A federal judge Thursday sentenced former Kauai physician Harold C. Spear III to 12 1⁄2 years in prison for unlawfully prescribing powerful pain medication to people here and on the mainland based solely on telephone conversations with them.
U.S. District Judge David A. Ezra ordered Spear, 60, to begin serving his 151-month prison term immediately because he said Spear posed a substantial risk of fleeing.
Spear also faces sentencing in state court next week for signing hundreds of blank prescription forms.
Spear said in court he always wanted to be a doctor to help people, and said he believes he got into trouble with the law because he practiced in an antiquated way, like Marcus Welby, with inadequate record-keeping.
"I’m not a drug dealer," Spear told Ezra. Ezra disagreed and found that Spear was motivated by financial greed to illegally dispense methadone and hydrocodone.
He said Spear was a flight risk based on his age, length of his sentence and what he called Spear’s erratic behavior.
While free on bond since 2007, Spear changed lawyers several times, used his father’s medical license to continue to prescribe drugs after his own license had been suspended, was arrested for domestic violence, bribed a drug tester and twice tried to withdraw his guilty pleas.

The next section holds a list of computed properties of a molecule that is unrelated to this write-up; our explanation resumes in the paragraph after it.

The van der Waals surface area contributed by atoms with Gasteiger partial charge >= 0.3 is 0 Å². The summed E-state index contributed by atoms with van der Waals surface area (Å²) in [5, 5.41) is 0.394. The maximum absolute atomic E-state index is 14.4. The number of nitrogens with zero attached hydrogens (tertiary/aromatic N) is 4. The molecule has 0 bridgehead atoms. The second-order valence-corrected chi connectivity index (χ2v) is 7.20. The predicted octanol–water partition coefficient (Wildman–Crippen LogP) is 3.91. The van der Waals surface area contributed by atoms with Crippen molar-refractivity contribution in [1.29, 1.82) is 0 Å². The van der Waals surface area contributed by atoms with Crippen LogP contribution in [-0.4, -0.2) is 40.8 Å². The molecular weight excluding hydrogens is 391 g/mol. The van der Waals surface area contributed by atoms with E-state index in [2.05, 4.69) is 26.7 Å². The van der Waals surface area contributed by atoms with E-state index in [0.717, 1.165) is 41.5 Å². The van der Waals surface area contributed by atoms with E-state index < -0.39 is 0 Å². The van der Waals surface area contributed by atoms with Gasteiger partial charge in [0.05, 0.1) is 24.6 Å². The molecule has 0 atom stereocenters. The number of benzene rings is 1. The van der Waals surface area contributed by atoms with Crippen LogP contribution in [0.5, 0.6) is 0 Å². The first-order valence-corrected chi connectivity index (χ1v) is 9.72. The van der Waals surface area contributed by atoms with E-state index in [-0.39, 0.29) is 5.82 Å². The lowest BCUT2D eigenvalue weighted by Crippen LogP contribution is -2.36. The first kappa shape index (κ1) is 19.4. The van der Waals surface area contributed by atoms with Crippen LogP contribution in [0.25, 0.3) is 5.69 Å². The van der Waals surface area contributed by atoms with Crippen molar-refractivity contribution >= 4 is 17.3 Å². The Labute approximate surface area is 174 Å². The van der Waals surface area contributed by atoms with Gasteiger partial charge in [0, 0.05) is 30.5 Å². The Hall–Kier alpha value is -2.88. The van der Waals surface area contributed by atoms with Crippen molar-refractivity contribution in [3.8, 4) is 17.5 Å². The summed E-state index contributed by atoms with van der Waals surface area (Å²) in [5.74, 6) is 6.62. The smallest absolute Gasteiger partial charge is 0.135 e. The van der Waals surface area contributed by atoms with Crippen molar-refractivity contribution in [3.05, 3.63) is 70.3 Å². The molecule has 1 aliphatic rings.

Ezra said that since 1996, Spear had been overprescribing pain medication for patients, causing them to become addicted. He said without being requested to do so by his patients, Spear had been increasing their dosages and continued to do so over pleas to stop from his patients’ family members and other physicians.
Spear was paid more than $400,000 to prescribe drugs over the telephone through a pharmacy in Alabama that delivered the drugs to buyers by FedEx, Ezra said.
Federal prosecutor William Shipley said Spear charged patients who visited his Hanapepe Clinic and website $125 to $175 per consultation for prescriptions. Patients had to pay by cash or credit card because HMSA had cut him off, Shipley said.
He said Spear paid his staff members commissions for the number of signed prescription forms they filled out and handed to patients.
Shipley said anyone who wanted drugs on Kauai knew where to go.
"He was, for all intents and purposes, Dr. Feelgood," he said.